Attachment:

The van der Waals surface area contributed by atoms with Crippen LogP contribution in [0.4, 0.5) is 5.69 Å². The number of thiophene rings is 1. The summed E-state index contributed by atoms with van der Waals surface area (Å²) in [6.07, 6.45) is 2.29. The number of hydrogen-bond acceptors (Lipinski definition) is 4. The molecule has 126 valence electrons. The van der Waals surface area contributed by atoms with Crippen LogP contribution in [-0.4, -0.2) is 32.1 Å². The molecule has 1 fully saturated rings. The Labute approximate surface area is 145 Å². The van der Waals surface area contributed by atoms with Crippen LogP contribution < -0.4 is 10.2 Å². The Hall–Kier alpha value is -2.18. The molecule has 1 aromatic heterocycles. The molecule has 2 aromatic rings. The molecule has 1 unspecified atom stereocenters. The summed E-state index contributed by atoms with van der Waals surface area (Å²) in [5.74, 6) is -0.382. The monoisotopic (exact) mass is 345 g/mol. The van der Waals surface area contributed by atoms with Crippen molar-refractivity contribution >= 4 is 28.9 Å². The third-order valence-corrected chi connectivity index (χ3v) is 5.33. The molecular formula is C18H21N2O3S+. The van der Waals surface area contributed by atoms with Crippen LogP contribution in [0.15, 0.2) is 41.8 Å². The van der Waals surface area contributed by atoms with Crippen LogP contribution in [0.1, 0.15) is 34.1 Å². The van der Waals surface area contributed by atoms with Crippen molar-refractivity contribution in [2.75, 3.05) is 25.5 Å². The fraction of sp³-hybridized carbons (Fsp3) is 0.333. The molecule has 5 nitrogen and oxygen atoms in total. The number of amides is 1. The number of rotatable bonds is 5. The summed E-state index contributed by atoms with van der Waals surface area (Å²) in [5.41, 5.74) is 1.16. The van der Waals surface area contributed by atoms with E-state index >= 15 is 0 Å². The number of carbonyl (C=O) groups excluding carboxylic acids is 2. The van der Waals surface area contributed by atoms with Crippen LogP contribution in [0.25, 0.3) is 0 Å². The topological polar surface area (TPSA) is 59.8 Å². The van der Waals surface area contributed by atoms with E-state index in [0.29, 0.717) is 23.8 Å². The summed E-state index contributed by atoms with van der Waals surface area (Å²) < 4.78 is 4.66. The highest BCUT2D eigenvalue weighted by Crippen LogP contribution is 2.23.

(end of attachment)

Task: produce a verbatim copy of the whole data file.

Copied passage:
The van der Waals surface area contributed by atoms with Crippen LogP contribution in [0.4, 0.5) is 5.69 Å². The number of thiophene rings is 1. The summed E-state index contributed by atoms with van der Waals surface area (Å²) in [6.07, 6.45) is 2.29. The number of hydrogen-bond acceptors (Lipinski definition) is 4. The molecule has 126 valence electrons. The van der Waals surface area contributed by atoms with Crippen LogP contribution in [-0.4, -0.2) is 32.1 Å². The molecule has 1 fully saturated rings. The Labute approximate surface area is 145 Å². The van der Waals surface area contributed by atoms with Crippen LogP contribution < -0.4 is 10.2 Å². The Hall–Kier alpha value is -2.18. The molecule has 1 aromatic heterocycles. The molecule has 2 aromatic rings. The molecule has 1 unspecified atom stereocenters. The summed E-state index contributed by atoms with van der Waals surface area (Å²) in [5.74, 6) is -0.382. The monoisotopic (exact) mass is 345 g/mol. The van der Waals surface area contributed by atoms with Crippen molar-refractivity contribution >= 4 is 28.9 Å². The third-order valence-corrected chi connectivity index (χ3v) is 5.33. The molecular formula is C18H21N2O3S+. The van der Waals surface area contributed by atoms with Crippen LogP contribution in [0.15, 0.2) is 41.8 Å². The van der Waals surface area contributed by atoms with Crippen LogP contribution in [0.1, 0.15) is 34.1 Å². The van der Waals surface area contributed by atoms with Crippen molar-refractivity contribution in [2.75, 3.05) is 25.5 Å². The fraction of sp³-hybridized carbons (Fsp3) is 0.333. The molecule has 5 nitrogen and oxygen atoms in total. The number of amides is 1. The number of rotatable bonds is 5. The summed E-state index contributed by atoms with van der Waals surface area (Å²) in [5.41, 5.74) is 1.16. The van der Waals surface area contributed by atoms with E-state index >= 15 is 0 Å². The number of carbonyl (C=O) groups excluding carboxylic acids is 2. The van der Waals surface area contributed by atoms with Crippen LogP contribution in [0.25, 0.3) is 0 Å². The topological polar surface area (TPSA) is 59.8 Å². The van der Waals surface area contributed by atoms with E-state index in [0.29, 0.717) is 23.8 Å². The summed E-state index contributed by atoms with van der Waals surface area (Å²) < 4.78 is 4.66. The highest BCUT2D eigenvalue weighted by Crippen LogP contribution is 2.23.